Online addiction: Why is it so hard to label it ?

Without a doubt, the amount of attention we give the internet and technology has risen over the years. We are always ‘on’ and technology is taking up more and more of our time. Online addiction is and changing the way we relate to each other, society and ourselves.

The internet has had a positive effect on society, but there is also an undercurrent of negative change.  This is something that a lot of us find hard to look at and accept. Many people say that I am too negative and that tech does a lot of good. People tell me to focus on the positives. It reminds me of the book ‘Smile or Die,’ by Barbara Ehrenreich, where she talks about how we must always look on the bright side of life – without contemplating the bad.

The bright side? 

Looking at online addiction, we can see that the subject is fraught with controversy. Many debunk the notion in its entirety, while others, such as David Greenfield, talk of the negative effects of the internet and technology. In fact, there was a great documentary on the subject, called Web Junkies. The documentary takes a look at Chinese boot camps that seek to cure people from their online addiction. When the makers interviewed the people in the camps, many of them revealed that they sit in internet cafes for hours, or even days at a time. Some, not even getting up to go to the toilet – and instead using bottles to urinate in. Compelling evidence of an all-encompassing addiction, if you ask me.

However, looking at  journals on the subject, the evidence is far from conclusive.

One one hand, we can clearly see how engrossed people are that it affects their daily lives. But, on the other hand, no one can make a legitimate case for it to be recognised and put in the DSM.

To me, something is not right here. If we look at the dictionary.com definition of addiction it reads:

“The state of being enslaved to a habit or practice or to something that is psychologically or physically  habit-forming, as narcotics, to such an extent that its cessation causes severe trauma.”

The internet is littered with examples of the trauma caused by online addiction.  People struggle without their phones for just a short amount of time.

I did some research into the matter by going 3 days with no phone – and the results were startling.

Why do we find it so hard to fit online addiction into a category?

In the documentary, we can see that the people in the boot-camp were all addicted to playing an ORPG (Online Role Play Game). However, not everyone is interested in the online fantasy world. Instead, they seek out stimulation from places like: social media, dating websites, chat-rooms. Some may even look at pornography, or gamble, the list goes on.

The internet is a virtual world. It has a different, more diverse set of realities for us to choose from and partake in. 

Much of our internet use is based around sitting in front of device. This is one thing that groups all of these internet-based activities together. Whether it’s pornography, games, YouTube, social media etc. we all do the same physical action – sitting in front of a screen on the internet.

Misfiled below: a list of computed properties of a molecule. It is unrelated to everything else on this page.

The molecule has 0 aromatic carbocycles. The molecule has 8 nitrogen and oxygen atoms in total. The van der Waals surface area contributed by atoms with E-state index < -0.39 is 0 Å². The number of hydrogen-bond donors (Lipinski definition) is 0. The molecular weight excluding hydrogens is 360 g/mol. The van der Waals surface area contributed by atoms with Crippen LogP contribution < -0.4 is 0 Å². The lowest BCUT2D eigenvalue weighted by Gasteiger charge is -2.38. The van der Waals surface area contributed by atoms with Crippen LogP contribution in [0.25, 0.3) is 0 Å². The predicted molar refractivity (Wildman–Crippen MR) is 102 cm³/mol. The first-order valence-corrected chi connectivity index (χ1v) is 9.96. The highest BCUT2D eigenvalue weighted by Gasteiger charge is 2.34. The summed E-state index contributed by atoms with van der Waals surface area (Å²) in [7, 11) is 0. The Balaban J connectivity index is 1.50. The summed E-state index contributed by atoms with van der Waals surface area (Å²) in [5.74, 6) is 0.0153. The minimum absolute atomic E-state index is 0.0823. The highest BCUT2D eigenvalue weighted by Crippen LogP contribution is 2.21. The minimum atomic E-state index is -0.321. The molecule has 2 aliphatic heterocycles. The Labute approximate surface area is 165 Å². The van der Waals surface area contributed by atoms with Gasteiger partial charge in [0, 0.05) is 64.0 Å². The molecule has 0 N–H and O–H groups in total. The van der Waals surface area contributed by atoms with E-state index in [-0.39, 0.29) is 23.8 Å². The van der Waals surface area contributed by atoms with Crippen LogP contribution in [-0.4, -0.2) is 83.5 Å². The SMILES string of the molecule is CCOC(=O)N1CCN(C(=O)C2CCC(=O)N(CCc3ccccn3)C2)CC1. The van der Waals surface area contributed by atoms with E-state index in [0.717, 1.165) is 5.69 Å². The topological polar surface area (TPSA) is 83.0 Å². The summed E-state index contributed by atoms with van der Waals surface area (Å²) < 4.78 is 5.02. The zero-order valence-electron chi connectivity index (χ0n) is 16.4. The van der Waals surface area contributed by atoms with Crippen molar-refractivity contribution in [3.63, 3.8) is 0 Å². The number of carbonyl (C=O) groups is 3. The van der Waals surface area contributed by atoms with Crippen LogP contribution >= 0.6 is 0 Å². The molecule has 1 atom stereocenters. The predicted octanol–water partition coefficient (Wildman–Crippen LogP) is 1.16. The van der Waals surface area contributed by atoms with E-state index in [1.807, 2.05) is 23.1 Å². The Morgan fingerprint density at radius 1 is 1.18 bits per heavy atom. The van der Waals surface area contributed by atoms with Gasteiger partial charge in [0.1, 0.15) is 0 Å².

To flip it on its head, if we met an offline gambling addict (think fruit machines, betting shops etc.), we wouldn’t say they were addicted to the physical world!

Virtual addiction vs. real world addiction

This is where it starts to get complicated. A gambling addict, who solely uses web-based casinos, would not be labelled an internet addict. They would be a gambling addict.

It is easier to label someone a gambling addict as they are doing the physical action that leads to the stimulus. This in turn, creates the addiction no matter what medium is used.

How can we link all of these activities together into one encompassing addiction – online addiction?

The internet has opened many new pathways to explore, but we are still using the same criteria – based on the physical assessment structure.

In my opinion, we need to classify internet use as a singular act – separating and examining the effect of different virtual activities to understand the effect they have on society. And then label them as the addiction in themselves.

Addiction can be debilitating. ‘Therapy in London can help you to understand and overcome your addictive tenancies, so they no longer affect and control your life.

5 thoughts on “Online addiction: Why is it so hard to label it ?”

  1. Using the internet is like picking up a shot of alcohol for some people-immediate reward. You’re right-there should be subcategories. From clicking “like” on “memes” to stalking, there seems to be many internet behaviors that are maladaptive-even ones that are typically healthy, but if done excessively creates dysfunction I.e. insomia.

  2. Dr Archabald Hart and his daughter wrote a book “the digital invasion” that address many of the topics you have mentioned in your blog, you might find his research intetesting

  3. Internet addiction is not always considered an addiction because the negative consequences are not as clear as, say, heroin addiction. However, there is a sociological component to internet addiction that often gets overlooked: boys need to have a sense of adventure and modern life is not providing that.

  4. Thats an interesting concept. A sence of adventure. I think you are onto something with the clearness of the affliction of Internet addiction but I think it goes deeper than that. I see people with addictive tendencies in regards to the Internet and technology but because many are in the same boat it is not seen as big a problem. it is almost a socially accepted addiction.

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